For example:

1-5 RM (Maximal Strength)
5-12RM (Hypertrophy Strength)
More than 12--> (Endurance Work)

This is an orientation because it is not logical that if you do 5RM you only built maximal strength without building muscle and it is not logical that if you do 13 RM you do Endurance and you don't hipertrophy. These are orientations.


When you want to improve the maximal strength you want to improve the intramuscular coordination, it's said that your CNS must be able to sincronice all fibers in a brief short of time. For example: OAC.

When you want to hypertrophy you want to create metabolic stress over your muscles in order to they grow. This is why if you do more than five reps, hence more time under tension and hence more metabolic stress and more muscle grow.

When you do more reps your CNS does not have to sincronice all the fibers at the same time. They are used little by little until you can't more. When you feel the burn it is that the moment when the CNS have to sincronice more fibers so as to fight against the stress.

So 5x5 is not better than 3x10 and 3x10 is not better than 5x5. It depends on the goal that you want to reach. F1 is very smart because it starts with moderate intensity and high volume, which is very useful so as to get anatomic adaptations in the connective tissue, preparing the body in the right manner so as to be prepared to train with high intensity in the future. Moderate intensity and high volume training are very useful so as to create a good base in which you will be able to put intensity later. If you always push intensity it is likely to  reach a plateau or to have an injury.

 

The vast majority of us are adult who don't compete. Hence, we can do more extended periods of anatomical adaptations, without working with maximal intensities. If you compete or you need to do HSPU for a special day I personally think that you have to train the specific movement. If you don't compete, I would follow foundation progressions because they are the most safe and eficient way to progress.

 

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Douglas Wadle

great post, Nacho. (and sorry for the misquote, Flavio :) )

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MrAl

I agree with MT Nordic. In addition, it is also important to say that It is not all about 5x5 or 3x10. It depends on the intensity you apply for that volume. If you are doing 5x5 but you are able to do 10 reps in a row it is not maximal strength, although you do 5x5. I know that you think the same but it is only an amplification.

For example:

1-5 RM (Maximal Strength)

5-12RM (Hypertrophy Strength)

More than 12--> (Endurance Work)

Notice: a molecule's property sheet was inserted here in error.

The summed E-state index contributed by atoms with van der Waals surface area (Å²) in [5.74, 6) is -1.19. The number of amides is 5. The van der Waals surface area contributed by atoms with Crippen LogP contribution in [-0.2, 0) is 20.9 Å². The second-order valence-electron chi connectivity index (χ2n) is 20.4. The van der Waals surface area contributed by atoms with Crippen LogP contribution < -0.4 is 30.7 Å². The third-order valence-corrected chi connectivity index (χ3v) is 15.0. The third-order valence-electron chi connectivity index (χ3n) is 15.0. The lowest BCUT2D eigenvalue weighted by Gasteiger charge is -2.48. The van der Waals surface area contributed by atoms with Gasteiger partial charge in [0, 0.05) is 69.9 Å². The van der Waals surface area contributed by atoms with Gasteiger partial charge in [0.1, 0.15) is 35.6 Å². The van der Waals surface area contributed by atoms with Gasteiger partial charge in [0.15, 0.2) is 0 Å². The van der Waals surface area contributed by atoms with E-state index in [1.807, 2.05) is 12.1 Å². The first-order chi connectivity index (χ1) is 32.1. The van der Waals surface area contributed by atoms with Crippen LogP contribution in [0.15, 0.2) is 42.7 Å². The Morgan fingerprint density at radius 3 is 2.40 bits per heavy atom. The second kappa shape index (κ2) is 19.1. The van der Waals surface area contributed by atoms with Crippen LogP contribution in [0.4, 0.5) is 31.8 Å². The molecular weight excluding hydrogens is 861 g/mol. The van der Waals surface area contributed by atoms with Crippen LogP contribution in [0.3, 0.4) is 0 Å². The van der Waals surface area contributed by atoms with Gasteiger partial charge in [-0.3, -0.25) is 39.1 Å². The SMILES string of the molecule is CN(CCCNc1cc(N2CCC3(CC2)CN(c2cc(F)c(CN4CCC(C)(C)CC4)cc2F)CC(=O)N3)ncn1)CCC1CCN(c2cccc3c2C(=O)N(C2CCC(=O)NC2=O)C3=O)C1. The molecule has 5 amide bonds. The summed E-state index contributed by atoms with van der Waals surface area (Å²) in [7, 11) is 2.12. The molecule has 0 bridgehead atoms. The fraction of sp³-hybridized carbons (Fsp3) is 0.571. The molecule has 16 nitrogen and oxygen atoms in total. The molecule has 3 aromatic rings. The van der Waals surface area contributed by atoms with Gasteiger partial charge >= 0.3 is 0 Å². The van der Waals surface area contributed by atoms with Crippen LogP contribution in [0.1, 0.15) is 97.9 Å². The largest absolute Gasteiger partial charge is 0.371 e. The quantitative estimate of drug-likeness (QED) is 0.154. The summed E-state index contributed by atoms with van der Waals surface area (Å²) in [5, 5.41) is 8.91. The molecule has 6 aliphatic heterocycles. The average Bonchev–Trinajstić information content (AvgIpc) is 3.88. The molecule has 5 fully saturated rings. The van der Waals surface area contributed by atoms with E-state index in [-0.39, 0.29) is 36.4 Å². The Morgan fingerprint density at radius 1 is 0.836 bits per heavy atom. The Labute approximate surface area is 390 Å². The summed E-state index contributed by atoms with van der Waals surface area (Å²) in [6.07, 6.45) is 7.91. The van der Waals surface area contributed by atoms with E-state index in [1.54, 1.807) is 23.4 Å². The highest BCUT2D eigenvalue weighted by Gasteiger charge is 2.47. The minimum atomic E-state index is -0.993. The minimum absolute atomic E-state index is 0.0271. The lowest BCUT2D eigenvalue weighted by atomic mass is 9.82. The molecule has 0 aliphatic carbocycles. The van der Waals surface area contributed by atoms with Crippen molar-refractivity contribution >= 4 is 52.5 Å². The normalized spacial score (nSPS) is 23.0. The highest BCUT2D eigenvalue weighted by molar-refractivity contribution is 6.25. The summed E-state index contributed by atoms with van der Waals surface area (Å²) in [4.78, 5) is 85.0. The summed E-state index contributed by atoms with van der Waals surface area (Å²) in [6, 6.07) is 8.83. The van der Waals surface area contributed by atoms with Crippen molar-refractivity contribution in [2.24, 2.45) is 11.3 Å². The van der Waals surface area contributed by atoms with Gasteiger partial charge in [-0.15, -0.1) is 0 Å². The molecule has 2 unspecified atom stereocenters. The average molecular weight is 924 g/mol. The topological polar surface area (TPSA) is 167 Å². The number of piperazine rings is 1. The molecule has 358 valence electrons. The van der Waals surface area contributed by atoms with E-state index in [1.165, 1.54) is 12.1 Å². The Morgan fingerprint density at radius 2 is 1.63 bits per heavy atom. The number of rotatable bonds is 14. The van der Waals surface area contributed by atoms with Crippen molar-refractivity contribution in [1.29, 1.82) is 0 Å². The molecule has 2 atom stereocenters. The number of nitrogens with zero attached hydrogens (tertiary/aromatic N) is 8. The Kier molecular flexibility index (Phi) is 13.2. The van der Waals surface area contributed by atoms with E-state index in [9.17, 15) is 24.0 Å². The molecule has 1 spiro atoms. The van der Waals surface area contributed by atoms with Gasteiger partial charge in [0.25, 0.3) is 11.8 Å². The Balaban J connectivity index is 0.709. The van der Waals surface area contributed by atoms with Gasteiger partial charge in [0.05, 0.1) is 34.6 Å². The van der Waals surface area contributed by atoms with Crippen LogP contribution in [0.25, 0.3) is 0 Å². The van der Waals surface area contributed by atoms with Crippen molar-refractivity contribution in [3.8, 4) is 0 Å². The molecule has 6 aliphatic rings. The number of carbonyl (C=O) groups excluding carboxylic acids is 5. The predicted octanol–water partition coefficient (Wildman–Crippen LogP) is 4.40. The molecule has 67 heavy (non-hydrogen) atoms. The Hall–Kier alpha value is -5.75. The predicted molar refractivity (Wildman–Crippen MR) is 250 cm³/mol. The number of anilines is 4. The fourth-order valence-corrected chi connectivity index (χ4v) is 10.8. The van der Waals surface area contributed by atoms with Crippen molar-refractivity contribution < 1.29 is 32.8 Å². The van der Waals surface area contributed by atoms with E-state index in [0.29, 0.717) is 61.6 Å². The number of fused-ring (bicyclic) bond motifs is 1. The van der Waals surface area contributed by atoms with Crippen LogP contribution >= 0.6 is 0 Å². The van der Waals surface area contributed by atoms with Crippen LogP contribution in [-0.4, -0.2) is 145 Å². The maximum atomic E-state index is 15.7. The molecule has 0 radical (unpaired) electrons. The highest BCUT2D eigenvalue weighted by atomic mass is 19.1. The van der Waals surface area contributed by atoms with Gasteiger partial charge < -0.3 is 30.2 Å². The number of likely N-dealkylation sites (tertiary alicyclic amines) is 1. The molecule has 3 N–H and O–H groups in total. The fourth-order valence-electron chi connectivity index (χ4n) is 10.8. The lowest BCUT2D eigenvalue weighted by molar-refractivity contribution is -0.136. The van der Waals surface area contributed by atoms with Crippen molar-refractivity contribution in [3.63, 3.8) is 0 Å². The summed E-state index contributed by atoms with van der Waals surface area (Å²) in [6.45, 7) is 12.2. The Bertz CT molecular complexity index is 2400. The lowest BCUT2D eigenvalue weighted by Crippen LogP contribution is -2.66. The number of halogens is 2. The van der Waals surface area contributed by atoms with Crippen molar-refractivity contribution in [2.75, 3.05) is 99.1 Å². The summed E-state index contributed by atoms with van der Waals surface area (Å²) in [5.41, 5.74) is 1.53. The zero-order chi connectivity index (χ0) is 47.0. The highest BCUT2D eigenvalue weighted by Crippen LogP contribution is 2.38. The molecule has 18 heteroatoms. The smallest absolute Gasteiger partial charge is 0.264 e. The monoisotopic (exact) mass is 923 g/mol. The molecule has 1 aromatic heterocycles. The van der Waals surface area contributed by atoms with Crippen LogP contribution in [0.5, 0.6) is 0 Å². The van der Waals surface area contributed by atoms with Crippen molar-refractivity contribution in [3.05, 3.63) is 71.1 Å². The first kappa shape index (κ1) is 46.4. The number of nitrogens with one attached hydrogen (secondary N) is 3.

This is an orientation because it is not logical that if you do 5RM you only built maximal strength without building muscle and it is not logical that if you do 13 RM you do Endurance and you don't hipertrophy. These are orientations.

When you want to improve the maximal strength you want to improve the intramuscular coordination, it's said that your CNS must be able to sincronice all fibers in a brief short of time. For example: OAC.

When you want to hypertrophy you want to create metabolic stress over your muscles in order to they grow. This is why if you do more than five reps, hence more time under tension and hence more metabolic stress and more muscle grow.

When you do more reps your CNS does not have to sincronice all the fibers at the same time. They are used little by little until you can't more. When you feel the burn it is that the moment when the CNS have to sincronice more fibers so as to fight against the stress.

So 5x5 is not better than 3x10 and 3x10 is not better than 5x5. It depends on the goal that you want to reach. F1 is very smart because it starts with moderate intensity and high volume, which is very useful so as to get anatomic adaptations in the connective tissue, preparing the body in the right manner so as to be prepared to train with high intensity in the future. Moderate intensity and high volume training are very useful so as to create a good base in which you will be able to put intensity later. If you always push intensity it is likely to  reach a plateau or to have an injury.

 

The vast majority of us are adult who don't compete. Hence, we can do more extended periods of anatomical adaptations, without working with maximal intensities. If you compete or you need to do HSPU for a special day I personally think that you have to train the specific movement. If you don't compete, I would follow foundation progressions because they are the most safe and eficient way to progress.

 

Thanks for your answer, now I understand everything a little bit better :)

One more question: What do gymnasts usually aim for? max strengtg, hypertrohpy or endurance? Or all 3?

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José Ignacio Varela Suárez

1. Endurance: High Volume, Moderate Intensity:

  • Anatomic adaptations in the connective tissue.
  • Being able to support the high level of strength needed for the routines (see the duration of a ring routine). At the end these become in endurance to maximal strength

2. Hypertrophy: I think that unless the athlete is very very slim, the hypertrophy is more a consequence of the training.

 

3. Maximal Strength: Think about being able to hold a cross without maximal levels of intramuscular coordination. For being able to hold a cross you may need a bit of this, but like coach said, the previous ones are also important if you want that your elbows allow you to survive.
 

However, Coach would answer your question much better.

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Ivan Pavlovic
3) if you're looking to building max strength, then once you can reach 5x5 you should make the exercise harder rather than adding more volume.

When you say you should make exercise harder you mean on adding weight or ?

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Barboy

When you say you should make exercise harder you mean on adding weight or ?

You can add weight or decrease the leverage of that movement.